Am I therefore ok to just refund the price of the mirror and the original P&P charge?

From your return policy it sounds like you don't have to pay pp cost?

Lilac Moon
15-07-2009, 08:36 PM
I think if you have stated that you 'will refund the cost of the item only' then you dont have to refund any P&P but if you want to refund the original p&P as an act of good will, then that is up to you.

Katianne
15-07-2009, 08:49 PM
Right, I have just amended all of my listings to read:

Katian Mosaics adheres to 'The Consumer Protection (Distance Selling) Regulations 2000; which applies to sales which have been made at a distance. In other words, where there's no face-to-face contact between the seller and the consumer before the contract is made.

In line with the Regulations, I offere a period of seven working days after the date of receipt within which you, the consumer, can cancel your order and get your money back, including the original postage and packing charges. In order to qualify, your purchase/s must be returned at your own expense. I also advise that you obtain proof of postage, in case of the event of the item/s arriving damaged or being lost in transit.

Does that sound ok?

Moonbeam Angel
15-07-2009, 10:17 PM
Sounds fine to me. I can understand that someone not knowing their mosaic tiles might find the vitreous glass ones a little "imperfect", I know they are perfect but the surface is not smooth and shiny, that is the nature of the tile unfortunately (why I don't use them any more!), as you say because they have had to rely on a picture they wouldn't be able to see this in the tiles, just remember, it's the tiles they don't like not your workmanship or the mirror itself.

Katianne
15-07-2009, 10:29 PM
Sounds fine to me. I can understand that someone not knowing their mosaic tiles might find the vitreous glass ones a little "imperfect", I know they are perfect but the surface is not smooth and shiny, that is the nature of the tile unfortunately (why I don't use them any more!), as you say because they have had to rely on a picture they wouldn't be able to see this in the tiles, just remember, it's the tiles they don't like not your workmanship or the mirror itself.

Thank you Moonbeam! I know what you mean about the tiles, although funnily enough, I did a fair a few months ago and I had a number of customers comment that they preferred the mirrors I had made using the vitreous glass tiles, as oppose the the smooth tiles. I too had thought people would prefer the smooth ones, so I'm guessing it just comes down to personal taste at the end of the day.

I have been including close up shots in my listings and these will also be on my new website, so hopefully this will give people a true idea of the actual tiles before they purchase.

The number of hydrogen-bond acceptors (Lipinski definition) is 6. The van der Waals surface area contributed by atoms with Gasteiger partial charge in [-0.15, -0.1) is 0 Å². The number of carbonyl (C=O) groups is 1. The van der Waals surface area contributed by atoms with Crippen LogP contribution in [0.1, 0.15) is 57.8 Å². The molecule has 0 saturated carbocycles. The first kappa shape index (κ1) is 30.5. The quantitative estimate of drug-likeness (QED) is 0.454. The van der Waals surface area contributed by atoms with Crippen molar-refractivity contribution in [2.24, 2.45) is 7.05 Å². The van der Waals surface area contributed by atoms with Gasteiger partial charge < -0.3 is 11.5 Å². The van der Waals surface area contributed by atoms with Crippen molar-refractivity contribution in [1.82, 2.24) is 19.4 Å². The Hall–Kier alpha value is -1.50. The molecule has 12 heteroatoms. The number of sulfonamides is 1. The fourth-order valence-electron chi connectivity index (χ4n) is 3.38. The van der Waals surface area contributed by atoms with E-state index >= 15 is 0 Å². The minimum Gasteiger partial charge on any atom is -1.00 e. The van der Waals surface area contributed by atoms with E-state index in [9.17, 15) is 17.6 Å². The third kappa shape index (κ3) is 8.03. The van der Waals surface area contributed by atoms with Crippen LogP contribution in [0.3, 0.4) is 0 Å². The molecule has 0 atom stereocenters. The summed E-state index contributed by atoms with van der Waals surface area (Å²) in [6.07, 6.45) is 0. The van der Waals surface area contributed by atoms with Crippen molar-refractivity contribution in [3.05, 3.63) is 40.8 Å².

just sally
16-07-2009, 12:55 AM
i`m sure this must be down to personel taste as from the pict`s i have seen your work is beautiful, this is the down side,the buisiness side, that has me worrying about selling "properly"
why cant people just smile and give me money to buy more beads :D

soap queen
16-07-2009, 10:59 AM
not to be too picky but I would be wary about offering to refund the P&P. Things online are generally a little cheaper than in shops and no refund of P&P is usually part of the deal. I would also point out that a proof of posting is worth very little.
You should be stating that the goods are to be RECEIVED by you in the original condition. If something arrives smashed a 'proof of posting' is useless. The item should be insured by the purchaser as until you get it back it is in their care. In my shop I would not accept returns that have got damaged on the wayu back! It is the purchasers responsibility until it is back. If you ask for insurance & they dont bother then it is not your problem.
I think up to 32 insurance is included by normal post.

Soz to rant but it is so much better to really think it through & try to anticipate every eventuality no matter how unlikely. People are really stroppy these days and think nothing of dropping you in hot water with trading stamdards etc - often only as a bit of revenge but it is unpleasant. If you did not refer to distance selling regs before this then even that is an offense ( I think!). Take this as an opportunity to 'tighten up' your procedures.

PS your stuff is lovely-they are obviously MAD!!:D

goblindreams
16-07-2009, 01:06 PM
Just a quick note..

If I remember rightly from selling on eBay, the DSR only apply to 'Buy it Now' or shop items - not auction - don't know which one yours was but useful to know (if I am right that is - not sold online for about a year).